HAPE: the Number One Killer at Altitude

Lynn Barlow | | BrainsBrains
hikers climb peak in winter with back country skis
Skiers summiting Mt Blanc, 15,781 ft. PC Mathias Dumas, newatlas.com

HAPE (High Altitude Pulmonary Edema) is a major cause of death at altitudes over 8,200 feet, though there have been cases of HAPE as low as 4,900 feet. HAPE occurs when fluids build up in the lungs due to the body’s response to an increase in altitude. When left untreated, HAPE has a high mortality rate.

In the western United States alone, there are over 50 ski resorts with a peak elevation over 8,200 feet. There are an additional 36 resorts in the United States with a base area above 8,200 feet. Many people do not consider the deadly consequences of a rapid increase in altitude that can occur with travel from a low elevation area to a ski resort, however, about 1 in 10,000 skiers who travel to moderate altitudes experience HAPE. One Colorado resort located at 9,000 feet reported 150 cases in 39 months.¹

 

Loveland pass has high altitude skiing
Arapahoe Basin has the highest summit of any ski area in the continental United States at 13,050 feet. PC Panoramio.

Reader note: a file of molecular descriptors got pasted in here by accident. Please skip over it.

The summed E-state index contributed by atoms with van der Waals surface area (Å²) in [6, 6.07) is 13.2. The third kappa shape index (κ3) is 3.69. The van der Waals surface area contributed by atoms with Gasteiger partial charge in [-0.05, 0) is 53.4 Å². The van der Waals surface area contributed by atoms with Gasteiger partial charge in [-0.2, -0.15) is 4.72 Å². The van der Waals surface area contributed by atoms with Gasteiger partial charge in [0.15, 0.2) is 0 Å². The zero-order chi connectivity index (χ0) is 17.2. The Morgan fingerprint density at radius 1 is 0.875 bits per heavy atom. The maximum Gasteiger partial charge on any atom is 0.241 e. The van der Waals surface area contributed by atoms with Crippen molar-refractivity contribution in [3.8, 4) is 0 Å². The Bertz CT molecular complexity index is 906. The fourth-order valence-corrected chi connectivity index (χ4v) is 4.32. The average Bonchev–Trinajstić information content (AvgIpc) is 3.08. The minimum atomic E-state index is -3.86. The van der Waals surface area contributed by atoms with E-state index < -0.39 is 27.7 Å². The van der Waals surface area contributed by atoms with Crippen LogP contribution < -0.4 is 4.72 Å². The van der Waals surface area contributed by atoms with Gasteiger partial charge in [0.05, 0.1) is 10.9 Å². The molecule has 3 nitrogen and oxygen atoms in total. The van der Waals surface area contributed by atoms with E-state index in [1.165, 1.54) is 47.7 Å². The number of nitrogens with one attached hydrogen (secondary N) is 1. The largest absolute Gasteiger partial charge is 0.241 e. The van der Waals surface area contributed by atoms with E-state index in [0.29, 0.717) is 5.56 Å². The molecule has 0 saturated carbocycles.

The symptoms of HAPE include shortness of breath, weakness, cough and chest congestion. Signs of HAPE may include wheezing and blue-tinged lips. These signs and symptoms worsen over time as fluid continues to build up in the lungs. The most effective treatment for mild symptoms of HAPE is a descent in altitude of at least 1,000-3,000 feet while avoiding physical exertion and cold. Physical activity and exposure to cold worsen symptoms. For more serious cases, medical intervention is necessary to prevent death.

transporting a patient can save lives
Ski patrol prepares to transport a patient to receive emergency treatment. PC Hugh Johnson, smuggs.com

Fortunately, there are steps that can be taken to prevent HAPE. The Wilderness Medical Society recommends an average ascent rate of no more than 1,600 feet per day at altitudes greater than 9,000 feet. The WMS also recommends a rest day before or after days with large elevation gains. When traveling from a low elevation area to higher altitudes, it is a good idea to plan a rest day, drink plenty of water, and avoid alcohol.

¹ Paul S. Auerbach, Wilderness Medicine (Amsterdam: Elsevier, 2017), 20–25.


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